By: Brenda Smith Myles, Abigail Huggins, Maleia Rome-Lake, Taku Hagiwara, Gena P. Barnhill, and Deborah E. Griswold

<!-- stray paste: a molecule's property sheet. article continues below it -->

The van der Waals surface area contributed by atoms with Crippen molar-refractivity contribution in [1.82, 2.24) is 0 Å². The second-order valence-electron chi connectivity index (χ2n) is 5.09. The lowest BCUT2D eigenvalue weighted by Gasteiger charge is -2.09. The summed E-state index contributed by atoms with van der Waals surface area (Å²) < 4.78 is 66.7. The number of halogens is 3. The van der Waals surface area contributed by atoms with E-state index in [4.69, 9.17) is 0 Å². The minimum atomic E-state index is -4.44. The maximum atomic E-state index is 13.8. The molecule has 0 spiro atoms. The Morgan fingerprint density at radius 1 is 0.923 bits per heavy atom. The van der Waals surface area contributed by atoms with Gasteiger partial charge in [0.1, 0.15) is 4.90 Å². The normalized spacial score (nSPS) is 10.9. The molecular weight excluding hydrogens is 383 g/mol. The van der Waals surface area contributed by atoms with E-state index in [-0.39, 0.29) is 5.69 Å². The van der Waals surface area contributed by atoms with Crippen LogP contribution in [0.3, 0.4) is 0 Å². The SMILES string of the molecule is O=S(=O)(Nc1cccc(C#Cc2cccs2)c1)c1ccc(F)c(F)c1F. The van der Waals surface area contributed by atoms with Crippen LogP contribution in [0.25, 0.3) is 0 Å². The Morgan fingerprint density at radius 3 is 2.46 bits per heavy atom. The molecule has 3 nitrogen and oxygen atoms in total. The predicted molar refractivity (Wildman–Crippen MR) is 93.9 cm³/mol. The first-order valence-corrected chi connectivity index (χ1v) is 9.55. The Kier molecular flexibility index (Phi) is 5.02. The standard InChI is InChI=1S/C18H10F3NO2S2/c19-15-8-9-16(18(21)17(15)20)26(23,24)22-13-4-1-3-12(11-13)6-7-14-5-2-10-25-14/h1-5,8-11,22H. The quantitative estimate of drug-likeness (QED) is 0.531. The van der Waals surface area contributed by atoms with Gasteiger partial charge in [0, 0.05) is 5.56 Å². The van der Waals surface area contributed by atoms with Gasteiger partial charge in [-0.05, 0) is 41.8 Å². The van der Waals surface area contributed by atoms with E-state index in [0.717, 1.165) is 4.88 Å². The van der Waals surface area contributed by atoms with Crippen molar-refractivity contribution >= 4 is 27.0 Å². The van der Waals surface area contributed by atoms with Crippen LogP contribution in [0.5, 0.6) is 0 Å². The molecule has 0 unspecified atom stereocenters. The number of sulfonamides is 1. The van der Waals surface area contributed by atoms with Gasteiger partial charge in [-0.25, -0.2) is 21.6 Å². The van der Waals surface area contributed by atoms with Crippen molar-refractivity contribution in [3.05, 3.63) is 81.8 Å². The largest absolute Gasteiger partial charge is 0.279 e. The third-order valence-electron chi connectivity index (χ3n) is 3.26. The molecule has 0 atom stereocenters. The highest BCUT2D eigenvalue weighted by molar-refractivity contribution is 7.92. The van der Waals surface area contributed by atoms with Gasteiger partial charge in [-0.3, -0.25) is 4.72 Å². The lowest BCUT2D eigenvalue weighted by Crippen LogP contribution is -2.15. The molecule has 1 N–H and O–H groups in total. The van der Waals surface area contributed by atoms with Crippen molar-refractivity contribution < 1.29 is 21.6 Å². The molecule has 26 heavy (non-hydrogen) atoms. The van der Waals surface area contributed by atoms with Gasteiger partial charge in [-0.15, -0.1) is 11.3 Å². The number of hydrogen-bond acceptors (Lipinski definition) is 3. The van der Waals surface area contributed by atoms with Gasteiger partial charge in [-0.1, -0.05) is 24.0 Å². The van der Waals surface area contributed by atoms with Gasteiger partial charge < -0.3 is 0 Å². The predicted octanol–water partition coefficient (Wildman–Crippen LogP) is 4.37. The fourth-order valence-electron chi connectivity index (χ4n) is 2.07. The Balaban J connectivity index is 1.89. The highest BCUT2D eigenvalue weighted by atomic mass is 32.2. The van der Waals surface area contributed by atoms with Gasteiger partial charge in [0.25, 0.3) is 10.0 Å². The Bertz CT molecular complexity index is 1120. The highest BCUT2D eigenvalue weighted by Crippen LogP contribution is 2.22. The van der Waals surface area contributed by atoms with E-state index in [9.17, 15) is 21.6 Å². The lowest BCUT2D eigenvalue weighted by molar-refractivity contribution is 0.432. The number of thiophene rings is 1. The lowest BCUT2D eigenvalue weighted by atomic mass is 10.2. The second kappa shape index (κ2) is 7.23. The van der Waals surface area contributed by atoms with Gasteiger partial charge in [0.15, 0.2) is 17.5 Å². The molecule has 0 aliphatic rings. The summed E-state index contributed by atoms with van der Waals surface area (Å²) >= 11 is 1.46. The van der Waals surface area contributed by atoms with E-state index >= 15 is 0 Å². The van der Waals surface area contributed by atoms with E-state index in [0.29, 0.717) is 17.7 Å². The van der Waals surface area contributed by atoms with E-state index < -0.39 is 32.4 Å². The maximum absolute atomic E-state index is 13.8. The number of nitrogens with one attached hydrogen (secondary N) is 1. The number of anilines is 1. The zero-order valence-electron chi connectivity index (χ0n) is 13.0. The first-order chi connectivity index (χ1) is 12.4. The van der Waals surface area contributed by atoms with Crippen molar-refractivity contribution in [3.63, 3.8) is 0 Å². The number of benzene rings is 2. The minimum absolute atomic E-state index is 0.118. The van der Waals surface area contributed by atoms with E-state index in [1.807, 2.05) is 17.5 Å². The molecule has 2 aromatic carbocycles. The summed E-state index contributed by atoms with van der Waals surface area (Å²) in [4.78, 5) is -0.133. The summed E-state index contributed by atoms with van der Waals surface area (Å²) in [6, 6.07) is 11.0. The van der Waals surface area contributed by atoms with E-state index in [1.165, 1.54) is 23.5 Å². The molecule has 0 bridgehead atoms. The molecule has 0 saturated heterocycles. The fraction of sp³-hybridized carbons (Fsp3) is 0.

The current study investigated written language skills of children and youth with Asperger Syndrome (AS). Sixteen children and youth with AS and 16 neurotypical peers were compared on a standardized test of written language skills and legibility of handwriting. To investigate more detailed characteristics, informal analyses were also made for written samples from these standardized tests. In written language skills, significant differences were not found between standardized scores of both groups; however, in hand writing skills, the group of individuals with AS produced significantly less legible letters and words than the neurotypical group. Informal analyses of written samples further reveal that the group of children and youth with AS appear to be able write quantitatively similar to their neurotypical peers with using grammatical rules but had difficulty producing qualitative writing. Implications for translating research to practice in teaching writing skills for children and youth with AS are discussed.